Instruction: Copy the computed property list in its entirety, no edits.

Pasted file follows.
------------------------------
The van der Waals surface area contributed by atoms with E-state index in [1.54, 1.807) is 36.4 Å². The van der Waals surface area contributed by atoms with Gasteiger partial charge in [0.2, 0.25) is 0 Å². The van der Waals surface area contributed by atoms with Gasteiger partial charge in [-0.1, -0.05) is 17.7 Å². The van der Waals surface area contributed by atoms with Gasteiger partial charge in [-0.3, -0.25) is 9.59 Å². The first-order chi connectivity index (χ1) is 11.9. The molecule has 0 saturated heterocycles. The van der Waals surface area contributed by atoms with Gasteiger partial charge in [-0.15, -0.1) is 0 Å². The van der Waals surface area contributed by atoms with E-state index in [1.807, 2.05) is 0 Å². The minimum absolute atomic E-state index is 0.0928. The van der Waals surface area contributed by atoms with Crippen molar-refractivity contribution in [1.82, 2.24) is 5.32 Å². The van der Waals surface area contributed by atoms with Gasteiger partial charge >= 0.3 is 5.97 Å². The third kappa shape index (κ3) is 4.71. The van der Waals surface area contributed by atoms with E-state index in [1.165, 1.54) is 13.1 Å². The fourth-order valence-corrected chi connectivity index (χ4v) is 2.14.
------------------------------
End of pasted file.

The van der Waals surface area contributed by atoms with E-state index in [1.54, 1.807) is 36.4 Å². The van der Waals surface area contributed by atoms with Gasteiger partial charge in [0.2, 0.25) is 0 Å². The van der Waals surface area contributed by atoms with Gasteiger partial charge in [-0.1, -0.05) is 17.7 Å². The van der Waals surface area contributed by atoms with Gasteiger partial charge in [-0.3, -0.25) is 9.59 Å². The first-order chi connectivity index (χ1) is 11.9. The molecule has 0 saturated heterocycles. The van der Waals surface area contributed by atoms with Gasteiger partial charge in [-0.15, -0.1) is 0 Å². The van der Waals surface area contributed by atoms with E-state index in [1.807, 2.05) is 0 Å². The minimum absolute atomic E-state index is 0.0928. The van der Waals surface area contributed by atoms with Crippen molar-refractivity contribution in [1.82, 2.24) is 5.32 Å². The van der Waals surface area contributed by atoms with Gasteiger partial charge >= 0.3 is 5.97 Å². The third kappa shape index (κ3) is 4.71. The van der Waals surface area contributed by atoms with E-state index in [1.165, 1.54) is 13.1 Å². The fourth-order valence-corrected chi connectivity index (χ4v) is 2.14.